Something that’s a bit of an issue with the petrol, though. The 1596cc, 16 valve, DOHC, Duratec motor from the Fusion has seemingly been re-tuned, but is good for 100 bhp at 6500 revs and 14.6 kgm at 3400 rpm. This isn’t too bad when you have a decent stretch of road, but in traffic, life becomes an endless series of gear changes. With a chunk of the power coming in at 3000 revs, the 1.6 struggles to breathe fluently in traffic. Show it an open stretch though, and it will pay a fitting tribute to the brilliant Cosworths of yore. Not to mention the noise that it makes,that makes you push that right foot harder. This is great, since the aural brews are always accompanied with a lot of grunt right till you hit the rev limiter – just 500 rpm past its max output. But you see, the problem with having the meat of its power in the upper echelons means that it is a great car only if your fuel expenses are taken care of by someone else. Ideal for road testers, then. My guesstimate, the Fiesta should be able to put in a very respectable sub 12 second 100 kph run. And given how good the diesel is around corners, it’s no surprise that the independent McPherson struts up front and the semi-independent twist beam at the rear do a decent job of keeping the rubber side down. However we ran on the very best tarmac North India had to offer, ride quality remains unanswered.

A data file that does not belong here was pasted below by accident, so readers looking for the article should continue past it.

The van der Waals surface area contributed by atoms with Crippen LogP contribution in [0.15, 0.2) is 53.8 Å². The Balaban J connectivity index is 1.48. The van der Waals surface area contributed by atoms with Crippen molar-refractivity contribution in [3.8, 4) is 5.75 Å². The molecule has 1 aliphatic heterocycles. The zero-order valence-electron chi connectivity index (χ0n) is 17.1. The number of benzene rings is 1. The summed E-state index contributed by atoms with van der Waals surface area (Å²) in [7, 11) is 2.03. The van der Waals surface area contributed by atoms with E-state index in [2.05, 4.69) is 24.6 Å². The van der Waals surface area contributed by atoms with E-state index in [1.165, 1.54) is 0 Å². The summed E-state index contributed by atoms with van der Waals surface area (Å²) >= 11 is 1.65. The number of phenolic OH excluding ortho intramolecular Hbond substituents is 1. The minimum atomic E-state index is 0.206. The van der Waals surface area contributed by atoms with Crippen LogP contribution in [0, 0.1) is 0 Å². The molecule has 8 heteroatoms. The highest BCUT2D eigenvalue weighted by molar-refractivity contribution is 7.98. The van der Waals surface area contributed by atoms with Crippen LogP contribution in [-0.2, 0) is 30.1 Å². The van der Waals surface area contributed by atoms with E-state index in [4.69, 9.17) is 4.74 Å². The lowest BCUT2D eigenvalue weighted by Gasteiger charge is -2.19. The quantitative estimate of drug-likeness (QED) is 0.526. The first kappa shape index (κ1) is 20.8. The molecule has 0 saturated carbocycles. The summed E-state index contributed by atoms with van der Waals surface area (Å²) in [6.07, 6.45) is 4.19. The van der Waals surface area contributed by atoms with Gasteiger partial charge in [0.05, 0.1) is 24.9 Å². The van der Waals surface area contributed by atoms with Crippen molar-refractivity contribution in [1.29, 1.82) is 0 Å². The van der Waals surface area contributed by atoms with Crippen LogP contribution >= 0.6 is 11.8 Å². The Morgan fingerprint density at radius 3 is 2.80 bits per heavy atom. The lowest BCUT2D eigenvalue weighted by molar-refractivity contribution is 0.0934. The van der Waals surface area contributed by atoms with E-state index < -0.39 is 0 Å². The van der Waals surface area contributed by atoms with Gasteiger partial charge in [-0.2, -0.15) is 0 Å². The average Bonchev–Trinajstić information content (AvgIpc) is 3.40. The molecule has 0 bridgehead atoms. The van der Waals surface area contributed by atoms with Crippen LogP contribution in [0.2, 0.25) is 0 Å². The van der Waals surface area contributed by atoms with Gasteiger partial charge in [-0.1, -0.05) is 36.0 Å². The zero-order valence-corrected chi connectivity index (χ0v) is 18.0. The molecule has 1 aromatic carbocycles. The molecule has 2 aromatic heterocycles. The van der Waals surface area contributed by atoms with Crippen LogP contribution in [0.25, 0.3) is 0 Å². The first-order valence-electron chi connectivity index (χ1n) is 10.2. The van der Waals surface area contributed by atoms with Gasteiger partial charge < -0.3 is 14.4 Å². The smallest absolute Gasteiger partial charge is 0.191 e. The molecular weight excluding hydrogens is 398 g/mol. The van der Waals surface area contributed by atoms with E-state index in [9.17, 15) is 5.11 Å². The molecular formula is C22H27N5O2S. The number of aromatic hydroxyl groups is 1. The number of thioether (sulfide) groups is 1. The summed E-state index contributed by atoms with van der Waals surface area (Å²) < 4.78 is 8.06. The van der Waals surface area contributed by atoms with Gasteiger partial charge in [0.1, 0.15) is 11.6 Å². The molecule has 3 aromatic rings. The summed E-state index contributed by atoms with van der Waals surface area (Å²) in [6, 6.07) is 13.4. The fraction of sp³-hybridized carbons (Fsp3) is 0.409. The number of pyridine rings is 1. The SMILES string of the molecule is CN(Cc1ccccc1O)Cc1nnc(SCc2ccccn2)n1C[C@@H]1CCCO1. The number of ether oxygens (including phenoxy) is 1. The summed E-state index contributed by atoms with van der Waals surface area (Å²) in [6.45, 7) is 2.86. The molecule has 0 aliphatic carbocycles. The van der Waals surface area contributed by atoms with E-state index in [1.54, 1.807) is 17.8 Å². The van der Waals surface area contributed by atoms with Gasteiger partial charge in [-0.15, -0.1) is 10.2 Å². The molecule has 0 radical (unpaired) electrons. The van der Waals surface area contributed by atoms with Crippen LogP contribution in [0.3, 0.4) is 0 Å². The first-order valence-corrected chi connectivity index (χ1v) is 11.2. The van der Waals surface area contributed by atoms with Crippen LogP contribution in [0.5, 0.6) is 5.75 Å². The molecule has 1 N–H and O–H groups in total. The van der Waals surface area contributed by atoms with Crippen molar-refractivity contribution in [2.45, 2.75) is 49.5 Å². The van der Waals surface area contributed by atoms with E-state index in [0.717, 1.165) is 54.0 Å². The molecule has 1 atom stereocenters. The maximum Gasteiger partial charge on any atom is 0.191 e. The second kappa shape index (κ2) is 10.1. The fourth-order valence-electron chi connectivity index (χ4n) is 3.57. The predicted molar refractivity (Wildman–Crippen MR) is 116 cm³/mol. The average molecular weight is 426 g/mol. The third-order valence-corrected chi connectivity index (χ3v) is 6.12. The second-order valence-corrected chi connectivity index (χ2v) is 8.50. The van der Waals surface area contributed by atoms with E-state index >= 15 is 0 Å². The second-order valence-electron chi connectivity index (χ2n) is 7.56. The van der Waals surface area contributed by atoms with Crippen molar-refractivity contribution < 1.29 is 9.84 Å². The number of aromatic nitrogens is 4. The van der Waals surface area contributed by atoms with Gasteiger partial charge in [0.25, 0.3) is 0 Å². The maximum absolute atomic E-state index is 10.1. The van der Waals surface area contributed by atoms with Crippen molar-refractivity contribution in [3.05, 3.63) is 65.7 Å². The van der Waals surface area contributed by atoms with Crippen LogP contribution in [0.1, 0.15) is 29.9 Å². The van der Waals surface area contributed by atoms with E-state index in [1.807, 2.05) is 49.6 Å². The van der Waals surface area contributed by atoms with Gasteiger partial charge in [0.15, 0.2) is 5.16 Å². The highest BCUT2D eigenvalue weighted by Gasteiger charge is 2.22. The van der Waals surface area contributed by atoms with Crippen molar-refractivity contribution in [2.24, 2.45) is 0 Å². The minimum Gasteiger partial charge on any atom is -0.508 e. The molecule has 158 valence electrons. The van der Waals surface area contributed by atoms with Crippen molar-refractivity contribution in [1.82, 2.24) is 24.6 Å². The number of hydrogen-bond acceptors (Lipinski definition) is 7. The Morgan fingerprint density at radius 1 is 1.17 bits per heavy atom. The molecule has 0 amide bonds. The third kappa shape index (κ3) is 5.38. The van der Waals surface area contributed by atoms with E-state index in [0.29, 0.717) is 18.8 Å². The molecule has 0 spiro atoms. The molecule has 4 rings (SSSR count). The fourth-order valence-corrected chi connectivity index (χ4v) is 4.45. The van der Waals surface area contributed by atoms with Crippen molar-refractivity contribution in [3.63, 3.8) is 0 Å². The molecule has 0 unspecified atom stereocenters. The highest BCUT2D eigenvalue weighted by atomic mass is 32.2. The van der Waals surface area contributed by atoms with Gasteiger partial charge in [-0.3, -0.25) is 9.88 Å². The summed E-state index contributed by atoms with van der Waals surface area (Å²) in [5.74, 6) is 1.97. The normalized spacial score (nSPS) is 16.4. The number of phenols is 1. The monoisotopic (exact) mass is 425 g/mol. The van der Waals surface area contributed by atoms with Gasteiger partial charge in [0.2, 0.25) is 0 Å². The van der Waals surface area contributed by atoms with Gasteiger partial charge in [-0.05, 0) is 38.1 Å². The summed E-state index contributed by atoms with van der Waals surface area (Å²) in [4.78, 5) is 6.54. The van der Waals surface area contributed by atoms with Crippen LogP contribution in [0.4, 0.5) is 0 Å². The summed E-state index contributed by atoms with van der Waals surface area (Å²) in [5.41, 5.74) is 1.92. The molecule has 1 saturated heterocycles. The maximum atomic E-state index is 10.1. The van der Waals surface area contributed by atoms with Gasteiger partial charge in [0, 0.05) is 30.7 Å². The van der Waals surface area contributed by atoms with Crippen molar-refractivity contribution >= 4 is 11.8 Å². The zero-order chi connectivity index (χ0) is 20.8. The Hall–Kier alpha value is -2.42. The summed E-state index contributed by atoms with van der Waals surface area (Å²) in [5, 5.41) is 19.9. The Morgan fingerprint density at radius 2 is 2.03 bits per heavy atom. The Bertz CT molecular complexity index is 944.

Oh and before I forget, the Fiesta is also available with a 1388cc petrol engine that’s good for 82 bhp at 6000 rpm and which as of now comes only in the most basic EXI trim. At Rs 5,86,000 (ex-Mumbai) this is the cheapest Fiesta around. The diesel too comes in just one trim level that includes an in-dash CD player as standard and, among other things, gets better interiors than the EXI. All this is yours for a slightly steep Rs 7,33,000. The top of the line petrol, on the other hand, is the 1.6 SXI that comes with leather seats, in-dash 6-CD changer, alloys and some amount of aluminium for the interiors and retails for eleven thousand rupees less than the diesel. The best part though is that for Rs 26,000 more you can specify ABS on either the 1.6 petrol or the diesel. Something that we don’t just recommend – we swear by it.
There is one other thing. The Fiesta might be turning heads today, but I am not so sure it will do so even a month from now. With its borrowed design cues – a Japanese front end and C-class inspired rear – it’s far from spectacular, and the 175/65 R14s are aesthetically insufficient. They make the car look like an American football player – somewhere under all that padding is an athlete waiting to get out. It doesn’t seem like a design that will stand the test of time, which is why I wish Ford had stuck to their new-edge design theme. Having said that, the interiors no longer resemble the plastics convention that the Fusion is and the instrument cluster is gorgeous . Interior space though is a notch below the class average.
So then, what we have here is a car that doesn’t look special, drives brilliantly, is cramped on the inside and has a diesel engine that’s a worthy alternative to the petrol. And given that it uses a lot of borrowed parts, it isn’t exactly brand new but it certainly is more all-new than most ‘all-new’ cars.
As it now stands, the diesel Fiesta is a decent option over the current C-class king – the City. As for the petrol, well I would have certainly recommended it as the car to have if you want something that’s fun to drive. However, Honda has just launched a 100 bhp version of the City, so the gloves are well and truly off.